Spearpoint, the last human city, is an atmosphere-piercing spire of vast size. Clinging to its skin are the zones, a series of semi-autonomous city-states, each of which enjoys a different - and rigidly enforced - level of technology. Following an infiltration mission that went tragically wrong, Quillon has been living incognito, working as a pathologist in the district morgue.
But when a near-dead angel drops onto his dissecting table, Quillon's world is wrenched apart one more time. If Quillon is to save his life, he must leave his home and journey into the cold and hostile lands beyond Spearpoint's base, starting an exile that will take him further than he could ever imagine. But there is far more at stake than just Quillon's own survival, for the limiting technologies of the zones are determined not by governments or police but by the very nature of reality---and reality itself is showing worrying signs of instability.
©2010 Alastair Reynolds (P)2010 Tantor
"A rousing adventure in a widly original setting." (Guardian, UK)
I'm sure I'll listen to Terminal World again, there were so many cool treatments both of characters and of science fiction tropes.
The reveal about the essential truth of Spearpoint is powerful, elevating the story from kit-bashed fantasy to masterful science fiction.
John Lee gives the characters personality thought their tones, inflection, and pace.
When the story first started, I was really enjoying it. But it kept adding on layers and new characters without resolving anything. It felt to me like a long story that ultimately went nowhere. Many reviewers have said this is not the author's best work, and I must concur.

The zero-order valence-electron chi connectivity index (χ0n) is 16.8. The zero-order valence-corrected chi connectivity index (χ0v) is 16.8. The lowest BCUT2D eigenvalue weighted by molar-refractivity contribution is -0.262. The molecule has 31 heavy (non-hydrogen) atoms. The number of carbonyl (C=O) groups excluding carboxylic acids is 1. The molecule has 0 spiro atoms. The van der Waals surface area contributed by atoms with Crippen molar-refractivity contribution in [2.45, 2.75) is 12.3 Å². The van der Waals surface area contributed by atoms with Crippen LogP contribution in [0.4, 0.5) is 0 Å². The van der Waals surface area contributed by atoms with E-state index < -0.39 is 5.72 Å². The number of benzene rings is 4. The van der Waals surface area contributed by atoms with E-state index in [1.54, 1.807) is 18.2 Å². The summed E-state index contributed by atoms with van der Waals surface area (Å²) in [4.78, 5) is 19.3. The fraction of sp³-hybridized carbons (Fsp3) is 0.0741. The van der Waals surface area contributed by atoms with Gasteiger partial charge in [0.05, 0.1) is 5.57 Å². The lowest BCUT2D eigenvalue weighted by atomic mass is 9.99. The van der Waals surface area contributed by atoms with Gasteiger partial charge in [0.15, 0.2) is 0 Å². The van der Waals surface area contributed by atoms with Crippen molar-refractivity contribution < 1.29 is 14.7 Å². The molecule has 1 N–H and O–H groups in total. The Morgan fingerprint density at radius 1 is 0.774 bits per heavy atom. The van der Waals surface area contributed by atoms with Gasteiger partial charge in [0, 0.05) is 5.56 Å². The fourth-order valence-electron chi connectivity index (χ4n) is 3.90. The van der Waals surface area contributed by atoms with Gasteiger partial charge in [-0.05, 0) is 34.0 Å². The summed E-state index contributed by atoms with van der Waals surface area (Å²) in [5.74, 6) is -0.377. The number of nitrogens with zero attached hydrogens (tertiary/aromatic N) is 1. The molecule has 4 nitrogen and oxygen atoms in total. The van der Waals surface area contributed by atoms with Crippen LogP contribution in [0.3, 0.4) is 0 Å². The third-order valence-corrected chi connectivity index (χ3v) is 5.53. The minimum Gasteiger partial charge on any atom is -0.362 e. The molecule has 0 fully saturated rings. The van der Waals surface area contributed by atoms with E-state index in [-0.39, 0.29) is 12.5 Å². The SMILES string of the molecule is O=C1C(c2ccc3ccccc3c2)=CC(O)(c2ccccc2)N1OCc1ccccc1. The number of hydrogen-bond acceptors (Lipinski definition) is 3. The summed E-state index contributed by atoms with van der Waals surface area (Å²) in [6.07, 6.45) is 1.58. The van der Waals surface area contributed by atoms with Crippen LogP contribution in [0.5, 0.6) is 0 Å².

I love Sci-Fi, Fantasy, History and Biographies.
John Lee is a great narrator and does justice to an excellent book. Terminal World is amazingly inventive, the characters believable and I found it hard to stop listening.
For the people who don't like the ending I have only this to say.... WTF!
The logic of the book is impeccable although it does finish without explaining every possible permutation. The author is relying on you to use some of your own imagination, after all he has just delivered a masterpiece to you on a plate - surely that's not too much to ask.
Brain eating machines, dirigibles, his version of Reavers, mysteries everywhere are found on this dying planet and yet Reynolds holds it all together. If you get this book and don't like it please disregard all of my reviews, we're obviously not compatible.
I'm a Hard SF & Space Opera-loving, alien android from the future. I bring gifts of SciFi eBooks & accessories for your leader's Kindle. Take me to him/her/it.
An entertaining standalone story that draws on the fashionable genre of Steampunk without diving in entirely. By arranging his world and setting into 'zones' of technological disparity, Reynolds allows narrative room for various SF sub-genres and characters. I enjoyed it most when he was in fully far-future Space Opera mode, which was sadly the minority of this story. My opinion of the protagonist, Dr. Quillon, slowly soured, too, as the character became unconvincingly pure-hearted.
While it started a little slow, that was good because it continued to build right up to the end. In fact, even though the author says this is a standalone book, I can see, actually would like to see a sequel. At the end I found myself wanting to know what laid ahead for the characters. Well worth the time to listen to this book.